That doesn’t mean lawmakers don’t have legislative options. Members of both parties in the House and Senate have introduced measures to make a broad spectrum of changes to how Wall Street does business, from shrinking the largest banks and barring bank officials from serving on the boards of regional Federal Reserve banks, to repealing or loosening portions of the Dodd-Frank Act’s restrictions on the trading of derivatives.
The Republican-led Financial Services panel has churned bills to make changes to Dodd-Frank and has scheduled five hearings in July to examine the impact of the law on various sectors of the marketplace.
Still, in an election year with a looming “fiscal cliff” -- a raft of expiring tax provisions paired with the beginning of $1.2 trillion in automatic spending cuts over a decade -- proposed changes to Wall Street’s rules are expected to languish, according to Edward Mills, a financial analyst at Arlington, Virginia-based FBR Capital Markets.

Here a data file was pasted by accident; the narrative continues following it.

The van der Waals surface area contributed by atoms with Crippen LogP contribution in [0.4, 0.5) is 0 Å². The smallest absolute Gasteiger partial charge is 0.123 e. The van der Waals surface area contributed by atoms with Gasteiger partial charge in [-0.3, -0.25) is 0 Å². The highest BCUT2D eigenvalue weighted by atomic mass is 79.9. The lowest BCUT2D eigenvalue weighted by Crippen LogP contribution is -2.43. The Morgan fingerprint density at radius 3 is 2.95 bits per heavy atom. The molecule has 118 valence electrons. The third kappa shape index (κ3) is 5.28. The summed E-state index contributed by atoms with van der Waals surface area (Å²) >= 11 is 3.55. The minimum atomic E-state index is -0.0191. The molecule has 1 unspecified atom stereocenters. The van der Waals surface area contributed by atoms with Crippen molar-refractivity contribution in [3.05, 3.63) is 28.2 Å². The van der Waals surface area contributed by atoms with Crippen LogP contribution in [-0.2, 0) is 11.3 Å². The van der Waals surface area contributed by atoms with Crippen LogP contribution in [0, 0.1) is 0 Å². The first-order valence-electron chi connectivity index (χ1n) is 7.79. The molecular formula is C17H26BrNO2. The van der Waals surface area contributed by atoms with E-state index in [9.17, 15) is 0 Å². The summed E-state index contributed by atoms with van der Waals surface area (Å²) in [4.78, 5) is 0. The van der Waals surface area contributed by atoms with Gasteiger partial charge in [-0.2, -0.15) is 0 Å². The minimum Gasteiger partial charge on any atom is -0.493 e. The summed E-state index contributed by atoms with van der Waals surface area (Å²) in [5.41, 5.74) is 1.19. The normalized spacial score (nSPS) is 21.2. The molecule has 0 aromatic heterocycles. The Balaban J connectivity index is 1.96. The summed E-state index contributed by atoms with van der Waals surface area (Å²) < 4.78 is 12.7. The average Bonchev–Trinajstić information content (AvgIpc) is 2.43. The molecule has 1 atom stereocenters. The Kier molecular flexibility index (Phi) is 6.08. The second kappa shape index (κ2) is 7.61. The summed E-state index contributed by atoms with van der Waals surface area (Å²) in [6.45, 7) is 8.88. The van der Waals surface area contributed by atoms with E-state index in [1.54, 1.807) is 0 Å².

“Congress responds to crisis and deadline,” Mills, a former Democratic aide on banking and financial services issues in the House and Senate, said in a telephone interview. “Absent a crisis we’re not going to see anything and the only real deadline on the horizon is the fiscal cliff issue at the end of the year.”
Wall Street’s financial influence -- political action committees from the securities and investment industry have contributed $6.7 million to lawmakers in the 2012 cycle, according to the Center for Responsive Politics -- may also play a role as lawmakers on both sides of the aisle look for a financial advantage in the final months of their campaigns, said Calabria, who is now director of financial regulations studies at the Washington-based Cato Institute, which promotes free markets.
In the presidential race, Romney, the former head of Bain Capital LLC, has swung the financial support from the securities and investment industry heavily in his favor, according to the Center for Responsive Politics. The Republican has collected $9.4 million from the industry, while Obama, whose campaign has focused in part on Romney’s career in private equity, has pulled in $3.4 million.
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